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Asthma

Children & asthma

Asthma at school

With good asthma control, your child should not miss school and should be able to participate fully in school activities including sports.

Regular, clear communication with the school can help your child maintain good asthma control. You can help to prevent asthma problems at school by talking to your child's teachers and by making sure you child has proper asthma treatment.

Meet with your child's teachers each year before classes start
  • Give teachers a copy of your child's asthma action plan and explain what it says.
  • List and explain your child's asthma triggers and why it's important to avoid them. (Some common triggers in the classroom include furry animals, dust, mould and strong smells.)
  • Show teachers your child's asthma medicines and how to use them properly - make sure the medicines are well labelled.
  • Make sure the teachers know which medicine is the rescue medicine that helps in an asthma emergency (usually the blue inhaler).
  • Ask about the school's rules about asthma medicines - stress the importance of allowing your child to carry his medicines with him at all times.
  • Ask about policies for field trips - with a bit of extra planning most trips should be safe.
  • Offer to arrange an information session with a Certified Asthma Educator or Certified Respiratory Educator.
  • Make sure your child's teachers know what to do in an emergency and whom to contact

Emergency Sign What to do in an asthma attack

  • Sit child down, with her back straight.
  • Give child 2 puffs of her rescue medicine. It's usually in a blue puffer (for example, Ventolin®).
  • If the child's breathing is not getting easier, call 911 or your local emergency number.
  • Keep giving child puffs of her rescue medicine until the ambulance arrives.
  • Call the child's parents or emergency contact person.
For teachers of students with asthma

Teachers can do a lot to help children maintain good asthma control. Children with well-controlled asthma should be able to fully participate in school activities, including sports.

There are many things teachers can do to help a student with asthma:
  • Ask for a copy of the child's asthma action plan. Read the action plan and keep it on hand
  • Meet with the child's parents and have them go over the student's asthma action plan with you. Disucss any questions you might have with the parents.
  • Ask parents about the student's asthma triggers - each person with asthma has her own set of triggers. As much as possible, remove asthma triggers from your classroom. (Some common triggers in the classroom include furry animals, dust, mould and strong smells.)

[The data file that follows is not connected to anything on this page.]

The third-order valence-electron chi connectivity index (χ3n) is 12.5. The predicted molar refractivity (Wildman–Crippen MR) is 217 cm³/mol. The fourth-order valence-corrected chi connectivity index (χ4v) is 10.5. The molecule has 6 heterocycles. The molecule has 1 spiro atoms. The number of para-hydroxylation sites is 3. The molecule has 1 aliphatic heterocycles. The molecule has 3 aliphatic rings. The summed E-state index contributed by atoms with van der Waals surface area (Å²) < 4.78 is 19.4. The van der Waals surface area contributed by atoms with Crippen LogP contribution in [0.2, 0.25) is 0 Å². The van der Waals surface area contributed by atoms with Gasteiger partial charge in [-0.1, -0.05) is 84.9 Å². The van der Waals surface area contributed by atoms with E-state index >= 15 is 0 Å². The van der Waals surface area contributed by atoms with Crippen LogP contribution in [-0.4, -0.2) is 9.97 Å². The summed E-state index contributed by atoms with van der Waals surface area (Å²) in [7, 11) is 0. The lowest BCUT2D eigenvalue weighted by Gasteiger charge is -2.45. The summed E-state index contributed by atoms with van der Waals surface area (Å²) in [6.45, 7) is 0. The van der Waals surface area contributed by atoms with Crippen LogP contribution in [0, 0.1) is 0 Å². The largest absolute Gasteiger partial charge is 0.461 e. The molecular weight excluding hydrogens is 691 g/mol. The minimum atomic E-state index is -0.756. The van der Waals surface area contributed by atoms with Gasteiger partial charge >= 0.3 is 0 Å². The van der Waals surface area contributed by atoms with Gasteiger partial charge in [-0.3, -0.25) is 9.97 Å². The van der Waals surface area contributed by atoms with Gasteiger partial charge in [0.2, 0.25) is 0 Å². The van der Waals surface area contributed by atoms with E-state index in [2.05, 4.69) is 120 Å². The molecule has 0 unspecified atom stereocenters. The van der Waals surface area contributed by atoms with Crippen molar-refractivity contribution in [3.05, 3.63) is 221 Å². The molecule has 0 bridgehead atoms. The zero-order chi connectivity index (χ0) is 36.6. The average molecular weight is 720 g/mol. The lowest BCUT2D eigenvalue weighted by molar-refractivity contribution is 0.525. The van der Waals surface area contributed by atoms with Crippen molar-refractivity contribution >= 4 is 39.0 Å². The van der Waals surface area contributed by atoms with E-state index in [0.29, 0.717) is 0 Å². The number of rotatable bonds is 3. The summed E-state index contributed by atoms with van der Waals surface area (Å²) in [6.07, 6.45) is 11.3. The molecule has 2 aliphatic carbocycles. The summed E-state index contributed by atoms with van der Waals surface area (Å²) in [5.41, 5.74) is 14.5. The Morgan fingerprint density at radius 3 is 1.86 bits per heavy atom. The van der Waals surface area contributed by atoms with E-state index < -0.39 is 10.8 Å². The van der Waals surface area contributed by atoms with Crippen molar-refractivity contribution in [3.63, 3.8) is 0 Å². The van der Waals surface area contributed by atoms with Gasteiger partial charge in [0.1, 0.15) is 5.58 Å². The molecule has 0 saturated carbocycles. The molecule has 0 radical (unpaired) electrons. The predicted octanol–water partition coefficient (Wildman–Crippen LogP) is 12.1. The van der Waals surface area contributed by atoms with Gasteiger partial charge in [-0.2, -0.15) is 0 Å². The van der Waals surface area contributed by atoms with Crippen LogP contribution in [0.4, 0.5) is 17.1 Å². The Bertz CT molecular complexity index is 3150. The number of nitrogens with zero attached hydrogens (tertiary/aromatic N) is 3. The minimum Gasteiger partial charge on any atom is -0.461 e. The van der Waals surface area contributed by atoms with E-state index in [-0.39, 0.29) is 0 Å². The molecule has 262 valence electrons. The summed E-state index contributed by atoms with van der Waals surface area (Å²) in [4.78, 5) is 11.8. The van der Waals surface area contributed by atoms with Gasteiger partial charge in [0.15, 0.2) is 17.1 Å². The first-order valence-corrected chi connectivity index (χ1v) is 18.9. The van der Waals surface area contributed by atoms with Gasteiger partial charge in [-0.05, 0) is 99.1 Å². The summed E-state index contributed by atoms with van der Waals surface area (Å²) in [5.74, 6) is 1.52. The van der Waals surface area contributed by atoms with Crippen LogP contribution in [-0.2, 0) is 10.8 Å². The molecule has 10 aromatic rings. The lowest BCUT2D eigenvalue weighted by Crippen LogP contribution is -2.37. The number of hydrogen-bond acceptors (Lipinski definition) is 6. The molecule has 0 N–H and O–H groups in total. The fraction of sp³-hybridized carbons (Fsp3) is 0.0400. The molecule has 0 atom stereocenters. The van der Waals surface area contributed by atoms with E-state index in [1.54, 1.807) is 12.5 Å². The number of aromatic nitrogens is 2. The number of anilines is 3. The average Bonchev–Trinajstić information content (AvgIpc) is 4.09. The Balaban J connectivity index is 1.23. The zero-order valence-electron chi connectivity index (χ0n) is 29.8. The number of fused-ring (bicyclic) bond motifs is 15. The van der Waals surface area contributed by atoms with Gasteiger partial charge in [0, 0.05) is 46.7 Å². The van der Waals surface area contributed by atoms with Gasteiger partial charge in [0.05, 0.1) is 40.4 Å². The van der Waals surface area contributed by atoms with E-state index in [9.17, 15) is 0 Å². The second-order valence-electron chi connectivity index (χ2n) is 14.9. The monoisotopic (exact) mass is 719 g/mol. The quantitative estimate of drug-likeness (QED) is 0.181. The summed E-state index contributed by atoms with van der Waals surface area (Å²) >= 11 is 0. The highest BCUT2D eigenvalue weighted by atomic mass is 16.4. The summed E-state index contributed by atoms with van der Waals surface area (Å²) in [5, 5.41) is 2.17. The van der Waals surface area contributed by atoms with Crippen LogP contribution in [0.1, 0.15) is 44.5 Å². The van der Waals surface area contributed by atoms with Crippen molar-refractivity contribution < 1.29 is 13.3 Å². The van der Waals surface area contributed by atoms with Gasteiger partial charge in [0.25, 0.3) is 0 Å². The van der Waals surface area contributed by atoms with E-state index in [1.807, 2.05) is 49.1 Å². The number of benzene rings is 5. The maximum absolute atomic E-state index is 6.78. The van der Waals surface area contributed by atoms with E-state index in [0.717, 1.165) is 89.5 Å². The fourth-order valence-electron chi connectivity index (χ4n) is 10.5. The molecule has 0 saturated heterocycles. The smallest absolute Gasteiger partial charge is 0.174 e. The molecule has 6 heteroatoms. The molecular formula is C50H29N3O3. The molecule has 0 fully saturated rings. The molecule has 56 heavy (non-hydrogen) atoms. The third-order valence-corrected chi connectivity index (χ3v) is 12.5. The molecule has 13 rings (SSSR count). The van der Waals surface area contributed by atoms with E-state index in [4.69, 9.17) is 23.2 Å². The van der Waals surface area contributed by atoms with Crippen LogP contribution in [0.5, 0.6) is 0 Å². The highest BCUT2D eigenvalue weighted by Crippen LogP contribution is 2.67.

• Learn about the student's asthma medications - what they do and what they're for. Learn the difference between a rescue medication (usually in a blue puffer- taken during asthma attacks or before exercise) and a preventer medication (often in an orange puffer- taken every day to prevent symptoms, but WON'T help in an asthma attack)
  • Remind the student to take her medications as scheduled and as needed; allow her to - and make sure she - carries her medicines with her at all times
  • Schedule regular follow-up meetings with the student's parents to stay informed about any changes to medications, symptoms etc.
  • Talk to your class about asthma so the student's peers understand why she may take medication or need to exercise indoors in very cold weather
  • Know what to do in an asthma emergency and who to call
Know and report warning signs of poor asthma control

Asthma symptoms often get worse slowly. As a teacher, you are well positioned to observe the early warning signs of poor asthma control. Because you spend a lot time with these students on a daily basis, you can identify changes in their symptoms and any problems. For example, you might notice that a student with asthma is suddenly reluctant to run around at recess or is coughing more than usual.

Common warning signs that asthma may be worsening:
  • Student is tired in class because of disturbed sleep
  • Missing school
  • Trouble exercising or seems reluctant to participate in gym class
  • Needs to use their rescue medicine (blue puffer) more than three times a week to relieve symptoms (except before exercise)
  • Coughing and/or wheezing

Take note of these symptoms and report them to the child's parents right away. By keeping track of the students' symptoms and reporting them you can help prevent symptoms from getting worse and reduce the risk of an asthma attack.

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